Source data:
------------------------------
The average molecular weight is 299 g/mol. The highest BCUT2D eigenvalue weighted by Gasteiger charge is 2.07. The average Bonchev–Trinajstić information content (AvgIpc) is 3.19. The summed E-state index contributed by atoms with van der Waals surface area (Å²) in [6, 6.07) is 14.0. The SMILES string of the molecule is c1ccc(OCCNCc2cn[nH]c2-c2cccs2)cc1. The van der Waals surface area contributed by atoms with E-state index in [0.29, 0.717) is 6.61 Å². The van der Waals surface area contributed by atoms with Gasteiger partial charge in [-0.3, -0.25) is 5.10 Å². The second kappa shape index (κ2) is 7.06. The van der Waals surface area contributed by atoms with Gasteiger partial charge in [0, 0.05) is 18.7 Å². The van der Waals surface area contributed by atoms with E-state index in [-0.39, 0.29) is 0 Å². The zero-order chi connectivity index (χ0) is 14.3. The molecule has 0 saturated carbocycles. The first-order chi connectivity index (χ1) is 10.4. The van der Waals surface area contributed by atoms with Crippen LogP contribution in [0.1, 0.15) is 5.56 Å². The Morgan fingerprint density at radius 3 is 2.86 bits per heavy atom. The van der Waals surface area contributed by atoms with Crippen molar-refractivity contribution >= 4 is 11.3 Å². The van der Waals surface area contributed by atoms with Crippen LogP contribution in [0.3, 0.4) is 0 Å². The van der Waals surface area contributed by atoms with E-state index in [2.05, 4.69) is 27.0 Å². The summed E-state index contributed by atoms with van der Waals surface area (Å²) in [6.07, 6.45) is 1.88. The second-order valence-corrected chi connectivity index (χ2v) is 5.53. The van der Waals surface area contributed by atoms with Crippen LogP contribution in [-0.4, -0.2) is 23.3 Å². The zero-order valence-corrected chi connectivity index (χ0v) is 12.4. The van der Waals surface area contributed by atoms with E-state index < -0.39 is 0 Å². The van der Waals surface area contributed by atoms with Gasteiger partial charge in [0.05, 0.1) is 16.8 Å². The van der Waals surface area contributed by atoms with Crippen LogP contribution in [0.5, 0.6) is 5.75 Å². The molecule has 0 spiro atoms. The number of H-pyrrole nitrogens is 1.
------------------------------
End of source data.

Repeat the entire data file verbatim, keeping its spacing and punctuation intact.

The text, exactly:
The average molecular weight is 299 g/mol. The highest BCUT2D eigenvalue weighted by Gasteiger charge is 2.07. The average Bonchev–Trinajstić information content (AvgIpc) is 3.19. The summed E-state index contributed by atoms with van der Waals surface area (Å²) in [6, 6.07) is 14.0. The SMILES string of the molecule is c1ccc(OCCNCc2cn[nH]c2-c2cccs2)cc1. The van der Waals surface area contributed by atoms with E-state index in [0.29, 0.717) is 6.61 Å². The van der Waals surface area contributed by atoms with Gasteiger partial charge in [-0.3, -0.25) is 5.10 Å². The second kappa shape index (κ2) is 7.06. The van der Waals surface area contributed by atoms with Gasteiger partial charge in [0, 0.05) is 18.7 Å². The van der Waals surface area contributed by atoms with E-state index in [-0.39, 0.29) is 0 Å². The zero-order chi connectivity index (χ0) is 14.3. The molecule has 0 saturated carbocycles. The first-order chi connectivity index (χ1) is 10.4. The van der Waals surface area contributed by atoms with Crippen LogP contribution in [0.1, 0.15) is 5.56 Å². The Morgan fingerprint density at radius 3 is 2.86 bits per heavy atom. The van der Waals surface area contributed by atoms with Crippen molar-refractivity contribution >= 4 is 11.3 Å². The van der Waals surface area contributed by atoms with Crippen LogP contribution in [0.3, 0.4) is 0 Å². The van der Waals surface area contributed by atoms with E-state index in [2.05, 4.69) is 27.0 Å². The summed E-state index contributed by atoms with van der Waals surface area (Å²) in [6.07, 6.45) is 1.88. The second-order valence-corrected chi connectivity index (χ2v) is 5.53. The van der Waals surface area contributed by atoms with Crippen LogP contribution in [-0.4, -0.2) is 23.3 Å². The zero-order valence-corrected chi connectivity index (χ0v) is 12.4. The van der Waals surface area contributed by atoms with E-state index < -0.39 is 0 Å². The van der Waals surface area contributed by atoms with Gasteiger partial charge in [0.05, 0.1) is 16.8 Å². The van der Waals surface area contributed by atoms with Crippen LogP contribution in [0.5, 0.6) is 5.75 Å². The molecule has 0 spiro atoms. The number of H-pyrrole nitrogens is 1.